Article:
Pacific Northwest National Laboratory (PNNL) Computational Scientist Vanda Glezakou and Laboratory Fellow Roger Rousseau led a multi-author team, including Early Career Scientist Manh-Thuong Nguyen, to write a chapter for an American Chemical Society (ACS) book that recently published.
Titled Tailored computational approaches to interrogate heavy element chemistry and structure in condensed phase, the chapter will be a pedagogical resource for researchers and students in chemistry, quantum chemistry, and computational science. It provides a mini review on the computational tools the team has developed to facilitate the study of heavy metals in the condensed phase.
The ACS chapter focuses on understanding the chemistry of heavy elements. “These kinds of elements have always been very challenging to study—both experimentally and computationally—given how rare they may be or dangerous to handle,” said Glezakou. “From the computational standpoint, their correct description becomes expensive very quickly. Being able to do reliable computations is becoming more important and relevant.”
When analyzing chemicals, a first step is to consider a molecule in isolation. However, this does not reflect a realistic environment where additional molecules, solvents, or other variables are present. To allow for a more accurate representation of the heavy elements under normal conditions, Glezakou, Rousseau, and their colleagues developed full sets of pseudo-potentials and companion basis sets for the lanthanide and actinide series to use in statistical mechanics approaches. In addition, Glezakou and co-workers have developed a swarm intelligence-based global optimizer, the Northwest Potential Energy Surface Search Engine (NWPEsSe, available on GitHub), that allows the exploration of the most important minima in very large (hundreds of atoms) atomistic models.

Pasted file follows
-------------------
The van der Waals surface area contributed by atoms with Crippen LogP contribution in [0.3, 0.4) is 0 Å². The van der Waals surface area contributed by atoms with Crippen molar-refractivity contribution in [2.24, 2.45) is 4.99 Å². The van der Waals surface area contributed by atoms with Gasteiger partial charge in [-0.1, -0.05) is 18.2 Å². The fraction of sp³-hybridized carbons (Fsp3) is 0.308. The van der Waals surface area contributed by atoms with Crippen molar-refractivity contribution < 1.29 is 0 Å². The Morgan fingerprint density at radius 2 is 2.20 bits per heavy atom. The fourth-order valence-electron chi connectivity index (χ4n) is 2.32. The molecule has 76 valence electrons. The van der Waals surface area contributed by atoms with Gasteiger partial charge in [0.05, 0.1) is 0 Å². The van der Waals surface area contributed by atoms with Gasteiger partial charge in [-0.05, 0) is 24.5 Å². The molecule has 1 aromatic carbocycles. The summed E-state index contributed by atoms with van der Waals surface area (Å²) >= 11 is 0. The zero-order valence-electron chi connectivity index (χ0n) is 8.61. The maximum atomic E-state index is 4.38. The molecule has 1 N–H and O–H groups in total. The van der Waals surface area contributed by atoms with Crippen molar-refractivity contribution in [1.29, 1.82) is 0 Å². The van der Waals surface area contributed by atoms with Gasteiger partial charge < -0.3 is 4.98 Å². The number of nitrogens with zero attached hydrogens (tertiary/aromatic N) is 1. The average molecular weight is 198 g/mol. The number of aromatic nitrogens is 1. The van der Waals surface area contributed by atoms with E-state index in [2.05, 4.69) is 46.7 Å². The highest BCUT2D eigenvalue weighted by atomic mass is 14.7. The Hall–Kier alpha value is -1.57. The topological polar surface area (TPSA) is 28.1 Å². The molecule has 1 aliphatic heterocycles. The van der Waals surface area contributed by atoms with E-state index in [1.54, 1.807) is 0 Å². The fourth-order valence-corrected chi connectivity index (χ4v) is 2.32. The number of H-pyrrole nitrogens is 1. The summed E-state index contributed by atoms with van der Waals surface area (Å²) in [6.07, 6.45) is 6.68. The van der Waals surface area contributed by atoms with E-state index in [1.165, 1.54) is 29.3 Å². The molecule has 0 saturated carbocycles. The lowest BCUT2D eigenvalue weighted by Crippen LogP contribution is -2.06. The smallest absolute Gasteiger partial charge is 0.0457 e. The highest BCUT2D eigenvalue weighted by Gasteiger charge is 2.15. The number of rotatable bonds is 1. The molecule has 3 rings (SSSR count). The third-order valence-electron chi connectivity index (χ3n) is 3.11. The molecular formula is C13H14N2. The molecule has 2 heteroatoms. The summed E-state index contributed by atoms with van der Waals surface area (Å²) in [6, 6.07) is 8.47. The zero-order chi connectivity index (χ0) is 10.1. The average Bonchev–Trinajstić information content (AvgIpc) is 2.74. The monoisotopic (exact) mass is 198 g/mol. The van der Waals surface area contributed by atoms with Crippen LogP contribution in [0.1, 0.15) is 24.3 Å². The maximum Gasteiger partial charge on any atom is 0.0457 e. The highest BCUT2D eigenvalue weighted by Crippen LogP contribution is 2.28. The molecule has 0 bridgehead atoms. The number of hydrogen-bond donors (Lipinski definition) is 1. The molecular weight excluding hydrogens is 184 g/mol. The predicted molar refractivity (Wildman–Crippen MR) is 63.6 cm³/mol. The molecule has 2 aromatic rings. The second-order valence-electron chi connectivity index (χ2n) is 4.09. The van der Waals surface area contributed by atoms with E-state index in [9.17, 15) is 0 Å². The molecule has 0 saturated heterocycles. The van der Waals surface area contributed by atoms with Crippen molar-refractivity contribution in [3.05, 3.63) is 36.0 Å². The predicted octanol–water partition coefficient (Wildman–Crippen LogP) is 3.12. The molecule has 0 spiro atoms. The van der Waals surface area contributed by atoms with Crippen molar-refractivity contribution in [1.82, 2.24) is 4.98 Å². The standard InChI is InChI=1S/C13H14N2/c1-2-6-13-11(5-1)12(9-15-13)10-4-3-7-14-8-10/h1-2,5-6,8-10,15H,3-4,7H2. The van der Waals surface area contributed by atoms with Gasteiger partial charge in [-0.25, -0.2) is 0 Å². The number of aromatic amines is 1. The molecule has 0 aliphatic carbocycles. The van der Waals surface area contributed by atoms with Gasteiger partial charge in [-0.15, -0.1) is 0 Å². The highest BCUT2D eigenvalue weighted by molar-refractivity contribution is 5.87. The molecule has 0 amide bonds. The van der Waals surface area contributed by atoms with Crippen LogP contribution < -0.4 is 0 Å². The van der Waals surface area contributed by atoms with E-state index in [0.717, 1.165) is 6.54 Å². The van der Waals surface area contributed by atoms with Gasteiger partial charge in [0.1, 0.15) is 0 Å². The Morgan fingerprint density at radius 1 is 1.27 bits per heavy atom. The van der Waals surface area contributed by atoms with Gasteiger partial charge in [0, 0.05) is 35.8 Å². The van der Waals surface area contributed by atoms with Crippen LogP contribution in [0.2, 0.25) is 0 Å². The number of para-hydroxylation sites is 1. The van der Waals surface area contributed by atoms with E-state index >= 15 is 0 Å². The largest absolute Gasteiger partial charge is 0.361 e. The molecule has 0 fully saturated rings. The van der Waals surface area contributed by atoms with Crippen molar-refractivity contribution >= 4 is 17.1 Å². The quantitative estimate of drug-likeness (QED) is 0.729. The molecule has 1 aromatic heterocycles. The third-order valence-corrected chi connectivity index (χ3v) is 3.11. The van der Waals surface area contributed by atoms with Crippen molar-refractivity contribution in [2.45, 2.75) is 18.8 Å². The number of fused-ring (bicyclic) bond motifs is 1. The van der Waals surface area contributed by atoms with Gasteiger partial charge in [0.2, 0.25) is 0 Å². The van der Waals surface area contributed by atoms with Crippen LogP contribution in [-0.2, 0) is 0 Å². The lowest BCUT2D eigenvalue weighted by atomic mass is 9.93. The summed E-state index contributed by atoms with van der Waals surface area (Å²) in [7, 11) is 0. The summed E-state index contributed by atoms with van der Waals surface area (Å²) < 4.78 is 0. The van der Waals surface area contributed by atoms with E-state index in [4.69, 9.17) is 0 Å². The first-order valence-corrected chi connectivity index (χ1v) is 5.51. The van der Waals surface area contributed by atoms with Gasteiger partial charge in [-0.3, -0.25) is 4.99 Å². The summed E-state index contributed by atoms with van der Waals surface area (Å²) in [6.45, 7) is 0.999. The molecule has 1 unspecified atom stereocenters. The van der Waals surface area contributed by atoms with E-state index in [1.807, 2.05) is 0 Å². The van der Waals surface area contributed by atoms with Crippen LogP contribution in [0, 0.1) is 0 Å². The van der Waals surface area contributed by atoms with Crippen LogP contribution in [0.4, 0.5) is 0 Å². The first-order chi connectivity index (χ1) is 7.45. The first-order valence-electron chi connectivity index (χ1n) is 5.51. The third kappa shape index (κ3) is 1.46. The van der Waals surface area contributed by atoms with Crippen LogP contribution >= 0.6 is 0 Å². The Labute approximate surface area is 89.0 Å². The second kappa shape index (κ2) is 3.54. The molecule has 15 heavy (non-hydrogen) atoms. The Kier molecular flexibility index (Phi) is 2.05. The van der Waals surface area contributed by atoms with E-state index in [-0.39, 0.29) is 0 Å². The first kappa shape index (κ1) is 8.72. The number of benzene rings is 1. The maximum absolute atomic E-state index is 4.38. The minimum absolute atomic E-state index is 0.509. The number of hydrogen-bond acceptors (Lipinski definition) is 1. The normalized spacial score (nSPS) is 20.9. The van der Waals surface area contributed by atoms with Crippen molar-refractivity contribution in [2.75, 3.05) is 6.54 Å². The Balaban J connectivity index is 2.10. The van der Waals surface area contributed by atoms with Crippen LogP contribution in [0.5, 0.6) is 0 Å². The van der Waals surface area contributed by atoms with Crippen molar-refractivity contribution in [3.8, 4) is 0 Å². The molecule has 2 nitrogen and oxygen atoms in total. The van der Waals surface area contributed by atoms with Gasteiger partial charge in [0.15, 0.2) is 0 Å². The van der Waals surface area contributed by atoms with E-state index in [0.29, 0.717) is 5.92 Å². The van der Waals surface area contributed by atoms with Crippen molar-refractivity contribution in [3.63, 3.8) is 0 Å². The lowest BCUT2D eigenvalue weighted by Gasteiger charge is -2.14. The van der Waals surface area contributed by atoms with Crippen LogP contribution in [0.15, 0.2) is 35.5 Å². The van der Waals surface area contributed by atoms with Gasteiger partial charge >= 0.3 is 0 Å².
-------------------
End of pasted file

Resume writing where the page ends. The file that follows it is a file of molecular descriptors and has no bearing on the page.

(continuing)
“It sets the groundwork to look at how heavy elements behave in complex environments where it’s challenging to get accurate experimental data,” said Rousseau. “The next generation of nuclear reactors relies on molten salt technology, so we will want to know what the signatures are of those nuclear reactors and how to detect them.” Researchers can also conduct simulations on the fate and transport of heavy metals and radionuclides in the environment to locate chemical residues left in the environment. Rousseau said, “This chapter tells you how to do heavy metal simulations and provides the capabilities to do them.”
Another author, Nguyen, is a co-principal investigator on the Molten Salt Reactor (MSR) Program, a multi-institution collaboration led by Patricia Paviet. Nguyen and Glezakou are developing and applying machine learning approaches combined with molecular dynamics simulations to investigate structure dynamics and properties in the condensed phase. “It’s always very satisfying to make a contribution that you know can be more enduring, and that can be used by other people,” said Nguyen.
The other contributors to the ACS chapter include former PNNL Postdoctoral Researcher Jun Zhang and former PNNL Scientist David Cantu, now an assistant professor at the University of Nevada, Reno. Glezakou is also a joint appointee at the University of Nevada, Reno.
This work was supported by the Department of Energy's Office of Science, Basic Energy Sciences program, Division of Chemical Sciences, Geosciences, and Biosciences (Interfacial Structure and Dynamics in Ion Separations Program), PNNL’s Agile investment CheMSR, and donors of the ACS Petroleum Research Fund.